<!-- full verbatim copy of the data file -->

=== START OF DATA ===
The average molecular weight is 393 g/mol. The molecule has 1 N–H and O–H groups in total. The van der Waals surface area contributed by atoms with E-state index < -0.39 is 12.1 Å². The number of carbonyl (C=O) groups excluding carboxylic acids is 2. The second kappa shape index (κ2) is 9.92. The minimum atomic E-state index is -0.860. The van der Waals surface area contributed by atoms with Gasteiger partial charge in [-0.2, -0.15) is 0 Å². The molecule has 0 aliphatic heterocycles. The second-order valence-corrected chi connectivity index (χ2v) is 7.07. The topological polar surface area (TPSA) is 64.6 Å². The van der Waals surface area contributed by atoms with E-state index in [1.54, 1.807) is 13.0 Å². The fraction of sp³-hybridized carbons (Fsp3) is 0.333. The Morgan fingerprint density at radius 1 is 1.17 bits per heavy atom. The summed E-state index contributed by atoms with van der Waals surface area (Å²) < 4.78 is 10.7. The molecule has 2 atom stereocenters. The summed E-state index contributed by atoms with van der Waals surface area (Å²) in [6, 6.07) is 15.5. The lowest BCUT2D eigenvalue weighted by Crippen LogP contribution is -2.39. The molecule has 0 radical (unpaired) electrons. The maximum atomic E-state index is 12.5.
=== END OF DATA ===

The average molecular weight is 393 g/mol. The molecule has 1 N–H and O–H groups in total. The van der Waals surface area contributed by atoms with E-state index < -0.39 is 12.1 Å². The number of carbonyl (C=O) groups excluding carboxylic acids is 2. The second kappa shape index (κ2) is 9.92. The minimum atomic E-state index is -0.860. The van der Waals surface area contributed by atoms with Gasteiger partial charge in [-0.2, -0.15) is 0 Å². The molecule has 0 aliphatic heterocycles. The second-order valence-corrected chi connectivity index (χ2v) is 7.07. The topological polar surface area (TPSA) is 64.6 Å². The van der Waals surface area contributed by atoms with E-state index in [1.54, 1.807) is 13.0 Å². The fraction of sp³-hybridized carbons (Fsp3) is 0.333. The Morgan fingerprint density at radius 1 is 1.17 bits per heavy atom. The summed E-state index contributed by atoms with van der Waals surface area (Å²) < 4.78 is 10.7. The molecule has 2 atom stereocenters. The summed E-state index contributed by atoms with van der Waals surface area (Å²) in [6, 6.07) is 15.5. The lowest BCUT2D eigenvalue weighted by Crippen LogP contribution is -2.39. The molecule has 0 radical (unpaired) electrons. The maximum atomic E-state index is 12.5.